Pop-up watch stores A balancing act
These ephemeral stores are great for brands, sometimes for clients, more rarely for local retailers. Merely having a good location is not enough. A how-to guide, with some how-not-tos.
Pop up: to appear or occur suddenly. For the watch industry, the definition can be slightly different. It’s more like: to appear – and disappear, suddenly. But that’s what pop-up stores are all about. They pop up in some unusual location, then disappear again a few days, weeks or months later.
Many watch brands are familiar with the concept. And their clients too, obviously. And yet, if you look at the idea more closely, it’s hard to see the rationale. In general, pop-up stores only present part of the collection; they do nothing to build up a loyal local customer base; they often don’t give any idea of the brand aesthetic (in terms of setting and services); they mobilise commercial forces that are as ephemeral as the premises themselves; and they may take precious sales away from local retailers who are there to stay. So are they a good idea, or a bad one?
Zenith: a textbook case
Opinions are divided. Zenith didn’t have to think twice: it has just opened a pop-up store in Place Vendôme, Paris. It had a leg-up – Zenith stepped into the place left vacant by Vuitton (they both belong to the same group, LVMH).
Julien Tornare (CEO) and Arnaud Vidal (Managing Director, France) are enthusiastic about the benefits: “We’re going to stage events, bring in clients from all over the world. We’ll have the full collection, and a museum space,” notes Julien Tornare. Place Vendôme is seen as an accelerator of prestige and sales in a domestic market now in a state of flux, having seen 30% of points of sale close this year.
Zenith's Pop up store, in Place Vendôme Paris © Zenith
Pros and cons
But beyond the Place, opinions are more circumspect. Laurent Picciotto (Chronopassion, not a Zenith partner) feels: “A pop-up store is only really worth it when the brand has no presence on-site. In the end, a pop-up store is a store, whether it’s pop-up or not.”
This view is shared by Mario Peserico, CEO of Eberhard & Co: “We never felt it was appropriate to use this sales channel, out of respect for our retailers.” But he does have opinions about the image conveyed by a pop-up store: “They can be interesting if they are used in a context that’s consistent with the brand image. If not, they can seem cheap, and that’s counter-productive. Pop-up stores should be used only if the conditions for a very high-end event are present.”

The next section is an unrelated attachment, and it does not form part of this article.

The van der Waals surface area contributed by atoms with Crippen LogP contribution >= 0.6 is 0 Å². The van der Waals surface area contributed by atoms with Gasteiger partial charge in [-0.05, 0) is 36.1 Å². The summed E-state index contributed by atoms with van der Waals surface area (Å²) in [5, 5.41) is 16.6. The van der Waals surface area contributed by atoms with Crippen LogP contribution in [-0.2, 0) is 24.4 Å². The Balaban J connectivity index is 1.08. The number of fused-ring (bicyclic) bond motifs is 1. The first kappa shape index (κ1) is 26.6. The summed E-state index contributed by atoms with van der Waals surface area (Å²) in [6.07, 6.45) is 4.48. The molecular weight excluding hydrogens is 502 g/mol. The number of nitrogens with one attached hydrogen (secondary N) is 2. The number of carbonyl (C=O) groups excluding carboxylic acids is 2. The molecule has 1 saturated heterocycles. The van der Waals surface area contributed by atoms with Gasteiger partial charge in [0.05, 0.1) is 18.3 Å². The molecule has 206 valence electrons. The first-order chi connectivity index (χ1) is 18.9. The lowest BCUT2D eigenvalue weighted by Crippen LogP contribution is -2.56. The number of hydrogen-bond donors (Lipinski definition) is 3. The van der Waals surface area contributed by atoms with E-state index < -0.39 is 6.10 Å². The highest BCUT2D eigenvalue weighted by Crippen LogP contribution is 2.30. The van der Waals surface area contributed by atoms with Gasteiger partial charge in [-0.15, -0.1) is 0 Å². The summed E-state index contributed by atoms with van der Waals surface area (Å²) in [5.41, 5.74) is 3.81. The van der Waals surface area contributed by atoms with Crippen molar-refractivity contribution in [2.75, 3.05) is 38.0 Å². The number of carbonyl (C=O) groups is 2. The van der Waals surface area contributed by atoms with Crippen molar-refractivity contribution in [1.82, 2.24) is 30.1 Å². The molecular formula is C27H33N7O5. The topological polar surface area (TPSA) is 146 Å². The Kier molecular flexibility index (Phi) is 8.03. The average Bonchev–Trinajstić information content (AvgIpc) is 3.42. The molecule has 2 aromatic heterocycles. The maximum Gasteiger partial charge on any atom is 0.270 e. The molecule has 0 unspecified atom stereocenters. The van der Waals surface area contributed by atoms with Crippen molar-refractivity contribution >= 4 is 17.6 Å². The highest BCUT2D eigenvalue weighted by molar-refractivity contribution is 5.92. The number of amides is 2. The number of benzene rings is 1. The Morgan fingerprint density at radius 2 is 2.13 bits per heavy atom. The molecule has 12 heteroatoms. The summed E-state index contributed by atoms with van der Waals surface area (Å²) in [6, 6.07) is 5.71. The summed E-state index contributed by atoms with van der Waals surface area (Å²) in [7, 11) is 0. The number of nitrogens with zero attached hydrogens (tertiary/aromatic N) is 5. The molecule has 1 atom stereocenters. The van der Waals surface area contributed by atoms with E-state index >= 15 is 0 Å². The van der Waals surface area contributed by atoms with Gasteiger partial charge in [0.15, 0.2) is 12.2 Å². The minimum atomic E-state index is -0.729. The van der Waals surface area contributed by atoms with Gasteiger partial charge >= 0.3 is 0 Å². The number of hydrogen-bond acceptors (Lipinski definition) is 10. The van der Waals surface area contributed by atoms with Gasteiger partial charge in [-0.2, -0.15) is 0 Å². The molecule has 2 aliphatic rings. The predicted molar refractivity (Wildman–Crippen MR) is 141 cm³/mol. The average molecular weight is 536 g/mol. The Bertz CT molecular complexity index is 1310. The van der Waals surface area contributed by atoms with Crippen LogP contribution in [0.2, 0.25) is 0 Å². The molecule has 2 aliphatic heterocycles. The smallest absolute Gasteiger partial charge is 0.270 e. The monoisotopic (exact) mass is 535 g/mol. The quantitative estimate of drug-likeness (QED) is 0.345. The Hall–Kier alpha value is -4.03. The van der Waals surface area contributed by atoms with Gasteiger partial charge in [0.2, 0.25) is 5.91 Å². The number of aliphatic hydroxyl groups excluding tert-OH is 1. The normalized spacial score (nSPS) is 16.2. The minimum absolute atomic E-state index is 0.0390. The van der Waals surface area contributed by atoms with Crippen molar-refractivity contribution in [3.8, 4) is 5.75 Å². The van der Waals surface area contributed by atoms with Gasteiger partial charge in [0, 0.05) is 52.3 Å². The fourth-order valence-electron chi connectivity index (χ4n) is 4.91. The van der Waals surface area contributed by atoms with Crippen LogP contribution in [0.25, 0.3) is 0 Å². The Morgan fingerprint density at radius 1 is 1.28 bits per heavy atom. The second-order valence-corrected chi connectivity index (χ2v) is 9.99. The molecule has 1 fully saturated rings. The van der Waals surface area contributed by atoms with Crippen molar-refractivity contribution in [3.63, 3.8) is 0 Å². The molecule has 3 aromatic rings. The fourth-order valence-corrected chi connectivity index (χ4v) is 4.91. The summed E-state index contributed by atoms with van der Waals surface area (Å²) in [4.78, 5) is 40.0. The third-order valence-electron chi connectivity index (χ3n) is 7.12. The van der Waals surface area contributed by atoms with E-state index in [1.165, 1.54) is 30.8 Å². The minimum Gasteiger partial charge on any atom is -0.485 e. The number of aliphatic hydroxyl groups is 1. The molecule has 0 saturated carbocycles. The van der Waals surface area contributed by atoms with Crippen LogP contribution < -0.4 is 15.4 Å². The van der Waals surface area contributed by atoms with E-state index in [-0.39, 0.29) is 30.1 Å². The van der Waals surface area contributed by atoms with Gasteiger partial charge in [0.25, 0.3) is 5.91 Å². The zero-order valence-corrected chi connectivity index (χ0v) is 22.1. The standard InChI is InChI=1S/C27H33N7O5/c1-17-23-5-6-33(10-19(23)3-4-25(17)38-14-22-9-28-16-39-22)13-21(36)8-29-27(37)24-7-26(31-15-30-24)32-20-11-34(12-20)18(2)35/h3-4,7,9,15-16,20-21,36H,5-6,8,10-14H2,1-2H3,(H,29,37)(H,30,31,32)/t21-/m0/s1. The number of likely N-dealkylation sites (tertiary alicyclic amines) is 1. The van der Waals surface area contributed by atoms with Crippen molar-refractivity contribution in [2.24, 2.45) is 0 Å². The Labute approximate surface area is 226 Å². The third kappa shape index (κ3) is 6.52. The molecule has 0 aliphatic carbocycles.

Pop up store at Colette in Paris © Roger Dubuis
From Gstaad to Geneva
So, the two key elements of a successful pop-up store are 1) high-end and 2) no local retailer. Hysek has taken this on board. “Each year, we are present at the women’s tennis tournament in Gstaad (WTA Ladies’ Championship Gstaad). We have noticed that people are reluctant to cross the threshold of a boutique on the Rue du Rhône or the Place Vendôme, while a pop-up booth is immediately accessible to everyone. Once this initial contact has been facilitated, we can in a few minutes convey the spirit of the brand, and reach a clientele that might not necessarily have come into a shop.”
Hublot offers the same point of view: “A pop-up shore requires less commitment than a boutique. It can also test the waters for locating a permanent shop there in the future. We might also consider opening a second boutique in a city where we already have one, and in this case a pop-up store gives us the opportunity to try out the location, and see if there might be scope for two boutiques. Finally, at a time-limited event like the Bol d’Or Mirabaud in Geneva we make very few sales, but we make contact with new clients who might come into one of our stores later.”
Hublot's pop up store in China © Hublot
The other side of the coin
But pop-up stores don’t just have advantages. One major downside is the cost. There’s the rental on the premises, plus the events, the receptions, the parties and clients’ travel expenses. The special events can entail considerable set-up costs. At some sites, the facilities have to be built quasi-permanently, for a presence of just a few weeks. And then there’s the sales force: they have to be good, available, fully trained and operational, and ready to work sometimes seven days a week. Staff often end up being “borrowed” from nearby stores, which can be tantamount to robbing Peter to pay Paul. In the end, it’s all about compromise.
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